What does your nose know? A lot more than you might expect.
Scientists studying the breadth of people’s sense of smell said last week that the human nose can discern far more than the 10,000 different odours long cited as the outer limit of our olfactory abilities. They concluded that the human nose can differentiate an almost infinite number of smells — more than a trillion — based on their extrapolation of findings in laboratory experiments in which volunteers sniffed a large collection of odour mixtures.
“The single most important contribution of this research is that it revises this current idea that humans are terrible smellers,” said Leslie Vosshall, who heads the Laboratory of Neurogenetics and Behaviour at Rockefeller University in New York that conducted the study published in the journal, Science. “We’re very good smellers,” Vosshall added.
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Just like with sights and sounds, people are accosted with a multitude of smells like perfume, body odour, rose blossom, beer, rotten egg, paint, cut grass, spoiled milk, fresh popcorn, dog breath, burning wood, ammonia, grilled meat, orange peel, exhaust fumes.
Research has shown that people can distinguish several million different colours and 340,000 audio tones, but the dimensions of the sense of smell had remained a mystery. There has been a notion around since the 1920s that people could discern about 10,000 odours, but that was based on faulty assumptions, these researchers said.
They designed experiments to try to zero in on the actual number. Their experiments involved 26 men and women of various racial and ethnic groups, ages 20 to 48. The volunteers were given three glass vials of scents at a time — two identical to one another and the third different — and were asked to identify the different one. Each did this with 264 different scents.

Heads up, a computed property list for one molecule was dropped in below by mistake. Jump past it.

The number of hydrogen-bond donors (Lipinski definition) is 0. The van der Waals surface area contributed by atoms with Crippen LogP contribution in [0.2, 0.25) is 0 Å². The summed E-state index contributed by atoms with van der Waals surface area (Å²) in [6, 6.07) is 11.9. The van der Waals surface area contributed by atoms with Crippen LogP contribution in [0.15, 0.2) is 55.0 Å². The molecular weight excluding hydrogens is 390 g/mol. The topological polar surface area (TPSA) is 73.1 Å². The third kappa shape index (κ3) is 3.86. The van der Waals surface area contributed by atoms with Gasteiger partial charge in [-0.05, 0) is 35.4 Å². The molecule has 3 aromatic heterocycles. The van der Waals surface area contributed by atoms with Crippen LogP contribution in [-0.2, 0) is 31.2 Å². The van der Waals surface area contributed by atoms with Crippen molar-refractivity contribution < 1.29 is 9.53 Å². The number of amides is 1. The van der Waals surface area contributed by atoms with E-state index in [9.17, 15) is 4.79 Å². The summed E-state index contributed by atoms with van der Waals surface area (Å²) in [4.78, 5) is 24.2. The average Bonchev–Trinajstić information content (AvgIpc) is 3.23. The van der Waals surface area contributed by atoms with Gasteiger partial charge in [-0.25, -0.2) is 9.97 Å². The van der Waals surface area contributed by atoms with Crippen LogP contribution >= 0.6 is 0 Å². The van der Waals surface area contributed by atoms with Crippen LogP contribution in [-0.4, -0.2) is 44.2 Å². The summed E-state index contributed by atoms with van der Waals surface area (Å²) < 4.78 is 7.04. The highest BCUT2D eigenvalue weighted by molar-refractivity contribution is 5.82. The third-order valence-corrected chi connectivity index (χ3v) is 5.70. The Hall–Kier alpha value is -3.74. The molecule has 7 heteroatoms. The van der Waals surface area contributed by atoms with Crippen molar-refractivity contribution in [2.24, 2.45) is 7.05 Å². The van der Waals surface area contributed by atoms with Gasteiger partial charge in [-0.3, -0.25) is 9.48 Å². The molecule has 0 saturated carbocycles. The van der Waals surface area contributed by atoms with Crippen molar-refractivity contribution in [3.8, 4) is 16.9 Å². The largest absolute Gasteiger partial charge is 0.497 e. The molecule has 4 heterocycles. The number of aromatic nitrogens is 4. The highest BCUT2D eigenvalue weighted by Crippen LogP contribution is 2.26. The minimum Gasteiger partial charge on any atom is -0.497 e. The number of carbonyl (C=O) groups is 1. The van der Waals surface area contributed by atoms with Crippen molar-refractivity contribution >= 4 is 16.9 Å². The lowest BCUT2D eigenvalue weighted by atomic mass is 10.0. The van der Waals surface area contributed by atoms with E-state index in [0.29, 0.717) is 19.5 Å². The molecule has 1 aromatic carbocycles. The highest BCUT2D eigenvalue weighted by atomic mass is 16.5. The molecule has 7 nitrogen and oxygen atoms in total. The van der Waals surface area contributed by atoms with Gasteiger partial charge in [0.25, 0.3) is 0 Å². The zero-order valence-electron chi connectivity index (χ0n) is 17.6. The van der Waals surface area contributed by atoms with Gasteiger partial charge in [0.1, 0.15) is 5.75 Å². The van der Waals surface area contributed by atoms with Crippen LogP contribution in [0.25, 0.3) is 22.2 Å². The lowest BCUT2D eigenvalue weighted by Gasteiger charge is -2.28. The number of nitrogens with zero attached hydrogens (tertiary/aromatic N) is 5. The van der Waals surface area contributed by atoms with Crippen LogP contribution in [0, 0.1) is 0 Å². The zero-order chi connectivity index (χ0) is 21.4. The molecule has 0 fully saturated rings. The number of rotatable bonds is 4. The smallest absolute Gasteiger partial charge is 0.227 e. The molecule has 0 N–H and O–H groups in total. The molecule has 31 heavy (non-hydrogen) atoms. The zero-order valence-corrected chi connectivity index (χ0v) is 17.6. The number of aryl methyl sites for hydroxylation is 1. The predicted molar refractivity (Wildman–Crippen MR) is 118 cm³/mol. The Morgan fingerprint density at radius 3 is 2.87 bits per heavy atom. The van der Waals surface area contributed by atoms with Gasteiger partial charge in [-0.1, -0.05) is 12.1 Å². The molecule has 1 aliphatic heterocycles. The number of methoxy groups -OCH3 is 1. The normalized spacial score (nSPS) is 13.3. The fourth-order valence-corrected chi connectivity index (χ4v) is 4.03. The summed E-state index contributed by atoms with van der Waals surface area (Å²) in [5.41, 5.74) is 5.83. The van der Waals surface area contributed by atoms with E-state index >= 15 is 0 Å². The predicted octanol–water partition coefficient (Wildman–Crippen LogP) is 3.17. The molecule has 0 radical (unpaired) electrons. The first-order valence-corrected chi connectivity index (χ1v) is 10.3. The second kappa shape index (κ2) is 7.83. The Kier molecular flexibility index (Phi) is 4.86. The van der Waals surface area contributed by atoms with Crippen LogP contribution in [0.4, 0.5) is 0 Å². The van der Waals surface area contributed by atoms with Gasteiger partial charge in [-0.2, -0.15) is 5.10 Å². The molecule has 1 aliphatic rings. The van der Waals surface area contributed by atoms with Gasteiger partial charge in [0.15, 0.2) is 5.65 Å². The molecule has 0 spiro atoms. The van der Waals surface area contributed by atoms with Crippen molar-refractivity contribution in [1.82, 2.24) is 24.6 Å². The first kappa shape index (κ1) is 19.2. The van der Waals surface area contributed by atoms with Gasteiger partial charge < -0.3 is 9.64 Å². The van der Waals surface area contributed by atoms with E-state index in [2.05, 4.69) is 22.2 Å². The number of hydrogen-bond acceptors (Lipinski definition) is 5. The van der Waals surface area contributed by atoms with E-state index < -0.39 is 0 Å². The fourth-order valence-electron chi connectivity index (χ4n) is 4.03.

The researchers used 128 different odour molecules with a wide spectrum of scents, including ones smelling like citrus, mint, garlic, leather, tobacco, and then concocted mixtures for the volunteers. When combined into random mixtures of many odour molecules, the scents became largely unfamiliar. “They had unfamiliar smells that were neither very pleasant nor very unpleasant. I thought ‘fresh garbage’ is a good descriptor,” said Andreas Keller, a researcher in Vosshall’s lab who led the study.
The researchers tallied how often volunteers correctly identified the odour that differed from the other two, then calculated how many scents an average person would be able to discern if given all possible mixes of the 128 odour molecules. From this, they estimated that an average person can discern more than a trillion different odours. The researchers said even this number may be too low because many more odour molecules exist in the real world than the 128 used in the study and they can be combined in innumerable ways.
The scents people encounter in everyday life usually are not a single odour molecule but rather a mix. For example, the scent of rose has 275 components. The volunteers usually could distinguish between mixtures with up to half the same odour molecules, but had a much harder time when the mixtures shared more than half their components. Keller said he hoped the findings will make people appreciate their sense of smell more.